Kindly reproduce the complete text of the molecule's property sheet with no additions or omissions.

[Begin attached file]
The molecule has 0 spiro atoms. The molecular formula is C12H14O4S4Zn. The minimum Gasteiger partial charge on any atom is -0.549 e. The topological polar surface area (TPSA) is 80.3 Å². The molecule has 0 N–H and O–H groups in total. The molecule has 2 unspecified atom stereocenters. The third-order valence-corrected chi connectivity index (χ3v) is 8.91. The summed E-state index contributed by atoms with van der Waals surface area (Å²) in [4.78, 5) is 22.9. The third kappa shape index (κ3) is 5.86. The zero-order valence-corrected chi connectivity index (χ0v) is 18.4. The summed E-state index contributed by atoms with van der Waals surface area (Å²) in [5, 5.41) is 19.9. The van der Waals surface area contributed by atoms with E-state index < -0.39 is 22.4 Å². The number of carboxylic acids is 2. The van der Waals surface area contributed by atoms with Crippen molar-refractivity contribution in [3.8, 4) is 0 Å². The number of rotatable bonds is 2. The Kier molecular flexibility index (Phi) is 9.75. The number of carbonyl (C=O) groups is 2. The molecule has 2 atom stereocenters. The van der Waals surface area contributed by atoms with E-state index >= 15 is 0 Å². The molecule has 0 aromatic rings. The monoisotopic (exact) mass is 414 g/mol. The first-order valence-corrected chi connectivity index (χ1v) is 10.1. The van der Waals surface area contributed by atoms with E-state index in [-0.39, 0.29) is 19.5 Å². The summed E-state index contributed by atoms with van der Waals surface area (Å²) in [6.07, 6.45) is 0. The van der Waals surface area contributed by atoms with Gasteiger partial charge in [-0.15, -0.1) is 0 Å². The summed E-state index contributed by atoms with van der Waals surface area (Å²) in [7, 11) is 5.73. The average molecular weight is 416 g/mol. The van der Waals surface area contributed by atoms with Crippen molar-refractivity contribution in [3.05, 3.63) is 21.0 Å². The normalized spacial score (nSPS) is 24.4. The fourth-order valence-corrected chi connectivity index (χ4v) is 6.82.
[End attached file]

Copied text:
The molecule has 0 spiro atoms. The molecular formula is C12H14O4S4Zn. The minimum Gasteiger partial charge on any atom is -0.549 e. The topological polar surface area (TPSA) is 80.3 Å². The molecule has 0 N–H and O–H groups in total. The molecule has 2 unspecified atom stereocenters. The third-order valence-corrected chi connectivity index (χ3v) is 8.91. The summed E-state index contributed by atoms with van der Waals surface area (Å²) in [4.78, 5) is 22.9. The third kappa shape index (κ3) is 5.86. The zero-order valence-corrected chi connectivity index (χ0v) is 18.4. The summed E-state index contributed by atoms with van der Waals surface area (Å²) in [5, 5.41) is 19.9. The van der Waals surface area contributed by atoms with E-state index < -0.39 is 22.4 Å². The number of carboxylic acids is 2. The van der Waals surface area contributed by atoms with Crippen molar-refractivity contribution in [3.8, 4) is 0 Å². The number of rotatable bonds is 2. The Kier molecular flexibility index (Phi) is 9.75. The number of carbonyl (C=O) groups is 2. The molecule has 2 atom stereocenters. The van der Waals surface area contributed by atoms with E-state index >= 15 is 0 Å². The molecule has 0 aromatic rings. The monoisotopic (exact) mass is 414 g/mol. The first-order valence-corrected chi connectivity index (χ1v) is 10.1. The van der Waals surface area contributed by atoms with E-state index in [-0.39, 0.29) is 19.5 Å². The summed E-state index contributed by atoms with van der Waals surface area (Å²) in [6.07, 6.45) is 0. The van der Waals surface area contributed by atoms with Gasteiger partial charge in [-0.15, -0.1) is 0 Å². The summed E-state index contributed by atoms with van der Waals surface area (Å²) in [7, 11) is 5.73. The average molecular weight is 416 g/mol. The van der Waals surface area contributed by atoms with Crippen molar-refractivity contribution in [3.05, 3.63) is 21.0 Å². The normalized spacial score (nSPS) is 24.4. The fourth-order valence-corrected chi connectivity index (χ4v) is 6.82.